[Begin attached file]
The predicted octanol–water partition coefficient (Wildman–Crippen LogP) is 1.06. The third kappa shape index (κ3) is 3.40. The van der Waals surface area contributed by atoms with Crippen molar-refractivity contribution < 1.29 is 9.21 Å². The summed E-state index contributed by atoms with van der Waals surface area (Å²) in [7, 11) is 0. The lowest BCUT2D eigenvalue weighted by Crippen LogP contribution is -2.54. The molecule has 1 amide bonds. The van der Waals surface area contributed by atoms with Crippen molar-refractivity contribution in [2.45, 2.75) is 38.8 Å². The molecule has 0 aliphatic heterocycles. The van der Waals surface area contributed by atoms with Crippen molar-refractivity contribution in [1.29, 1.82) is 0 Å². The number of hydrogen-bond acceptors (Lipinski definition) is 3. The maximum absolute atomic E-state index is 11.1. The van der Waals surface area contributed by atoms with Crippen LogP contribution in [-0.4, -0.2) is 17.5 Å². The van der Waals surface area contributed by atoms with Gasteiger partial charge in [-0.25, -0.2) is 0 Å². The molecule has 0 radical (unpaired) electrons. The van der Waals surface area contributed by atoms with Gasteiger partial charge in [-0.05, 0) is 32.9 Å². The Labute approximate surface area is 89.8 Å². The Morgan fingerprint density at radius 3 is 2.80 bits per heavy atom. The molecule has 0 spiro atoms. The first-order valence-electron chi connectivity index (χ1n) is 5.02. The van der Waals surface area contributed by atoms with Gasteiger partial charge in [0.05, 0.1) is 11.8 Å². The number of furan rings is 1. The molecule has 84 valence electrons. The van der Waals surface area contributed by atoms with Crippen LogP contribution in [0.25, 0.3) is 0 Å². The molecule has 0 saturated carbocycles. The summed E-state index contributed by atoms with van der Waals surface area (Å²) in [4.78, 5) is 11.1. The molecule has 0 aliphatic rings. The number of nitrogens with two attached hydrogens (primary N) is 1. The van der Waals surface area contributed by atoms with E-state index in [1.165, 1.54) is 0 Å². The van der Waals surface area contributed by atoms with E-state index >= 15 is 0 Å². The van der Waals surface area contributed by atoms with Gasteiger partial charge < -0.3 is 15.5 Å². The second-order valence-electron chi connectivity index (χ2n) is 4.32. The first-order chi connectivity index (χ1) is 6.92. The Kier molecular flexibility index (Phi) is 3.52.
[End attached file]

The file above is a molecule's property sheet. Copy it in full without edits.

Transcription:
The predicted octanol–water partition coefficient (Wildman–Crippen LogP) is 1.06. The third kappa shape index (κ3) is 3.40. The van der Waals surface area contributed by atoms with Crippen molar-refractivity contribution < 1.29 is 9.21 Å². The summed E-state index contributed by atoms with van der Waals surface area (Å²) in [7, 11) is 0. The lowest BCUT2D eigenvalue weighted by Crippen LogP contribution is -2.54. The molecule has 1 amide bonds. The van der Waals surface area contributed by atoms with Crippen molar-refractivity contribution in [2.45, 2.75) is 38.8 Å². The molecule has 0 aliphatic heterocycles. The van der Waals surface area contributed by atoms with Crippen molar-refractivity contribution in [1.29, 1.82) is 0 Å². The number of hydrogen-bond acceptors (Lipinski definition) is 3. The maximum absolute atomic E-state index is 11.1. The van der Waals surface area contributed by atoms with Crippen LogP contribution in [-0.4, -0.2) is 17.5 Å². The van der Waals surface area contributed by atoms with Gasteiger partial charge in [-0.25, -0.2) is 0 Å². The molecule has 0 radical (unpaired) electrons. The van der Waals surface area contributed by atoms with Gasteiger partial charge in [-0.05, 0) is 32.9 Å². The Labute approximate surface area is 89.8 Å². The Morgan fingerprint density at radius 3 is 2.80 bits per heavy atom. The molecule has 0 spiro atoms. The first-order valence-electron chi connectivity index (χ1n) is 5.02. The van der Waals surface area contributed by atoms with Gasteiger partial charge in [0.05, 0.1) is 11.8 Å². The number of furan rings is 1. The molecule has 84 valence electrons. The van der Waals surface area contributed by atoms with Crippen LogP contribution in [0.25, 0.3) is 0 Å². The molecule has 0 saturated carbocycles. The summed E-state index contributed by atoms with van der Waals surface area (Å²) in [4.78, 5) is 11.1. The molecule has 0 aliphatic rings. The number of nitrogens with two attached hydrogens (primary N) is 1. The van der Waals surface area contributed by atoms with E-state index in [1.165, 1.54) is 0 Å². The van der Waals surface area contributed by atoms with E-state index >= 15 is 0 Å². The van der Waals surface area contributed by atoms with Gasteiger partial charge < -0.3 is 15.5 Å². The second-order valence-electron chi connectivity index (χ2n) is 4.32. The first-order chi connectivity index (χ1) is 6.92. The Kier molecular flexibility index (Phi) is 3.52.